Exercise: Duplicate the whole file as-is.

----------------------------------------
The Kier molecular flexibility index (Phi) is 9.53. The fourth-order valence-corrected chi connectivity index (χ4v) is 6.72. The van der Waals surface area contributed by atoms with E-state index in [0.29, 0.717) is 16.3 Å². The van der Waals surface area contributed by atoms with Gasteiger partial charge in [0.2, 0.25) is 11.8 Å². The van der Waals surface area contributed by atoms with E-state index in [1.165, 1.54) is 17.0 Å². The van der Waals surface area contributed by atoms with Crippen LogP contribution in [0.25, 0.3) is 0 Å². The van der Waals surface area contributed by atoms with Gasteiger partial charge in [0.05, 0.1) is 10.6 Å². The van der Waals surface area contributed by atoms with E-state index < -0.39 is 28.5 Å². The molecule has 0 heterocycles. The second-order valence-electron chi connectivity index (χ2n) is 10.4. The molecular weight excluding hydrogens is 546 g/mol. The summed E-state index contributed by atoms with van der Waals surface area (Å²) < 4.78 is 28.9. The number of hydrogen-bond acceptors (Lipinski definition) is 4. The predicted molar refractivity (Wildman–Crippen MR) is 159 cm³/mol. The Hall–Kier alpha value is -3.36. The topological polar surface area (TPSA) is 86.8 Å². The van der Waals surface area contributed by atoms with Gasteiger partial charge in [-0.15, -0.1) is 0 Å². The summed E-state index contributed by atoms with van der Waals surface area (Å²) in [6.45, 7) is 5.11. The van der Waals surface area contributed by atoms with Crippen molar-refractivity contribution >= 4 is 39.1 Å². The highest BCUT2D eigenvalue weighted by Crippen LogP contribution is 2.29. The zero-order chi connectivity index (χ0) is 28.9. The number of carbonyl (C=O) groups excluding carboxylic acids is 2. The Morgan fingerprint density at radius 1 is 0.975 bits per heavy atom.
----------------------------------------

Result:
The Kier molecular flexibility index (Phi) is 9.53. The fourth-order valence-corrected chi connectivity index (χ4v) is 6.72. The van der Waals surface area contributed by atoms with E-state index in [0.29, 0.717) is 16.3 Å². The van der Waals surface area contributed by atoms with Gasteiger partial charge in [0.2, 0.25) is 11.8 Å². The van der Waals surface area contributed by atoms with E-state index in [1.165, 1.54) is 17.0 Å². The van der Waals surface area contributed by atoms with Crippen LogP contribution in [0.25, 0.3) is 0 Å². The van der Waals surface area contributed by atoms with Gasteiger partial charge in [0.05, 0.1) is 10.6 Å². The van der Waals surface area contributed by atoms with E-state index < -0.39 is 28.5 Å². The molecule has 0 heterocycles. The second-order valence-electron chi connectivity index (χ2n) is 10.4. The molecular weight excluding hydrogens is 546 g/mol. The summed E-state index contributed by atoms with van der Waals surface area (Å²) < 4.78 is 28.9. The number of hydrogen-bond acceptors (Lipinski definition) is 4. The predicted molar refractivity (Wildman–Crippen MR) is 159 cm³/mol. The Hall–Kier alpha value is -3.36. The topological polar surface area (TPSA) is 86.8 Å². The van der Waals surface area contributed by atoms with Gasteiger partial charge in [-0.15, -0.1) is 0 Å². The summed E-state index contributed by atoms with van der Waals surface area (Å²) in [6.45, 7) is 5.11. The van der Waals surface area contributed by atoms with Crippen molar-refractivity contribution >= 4 is 39.1 Å². The highest BCUT2D eigenvalue weighted by Crippen LogP contribution is 2.29. The zero-order chi connectivity index (χ0) is 28.9. The number of carbonyl (C=O) groups excluding carboxylic acids is 2. The Morgan fingerprint density at radius 1 is 0.975 bits per heavy atom.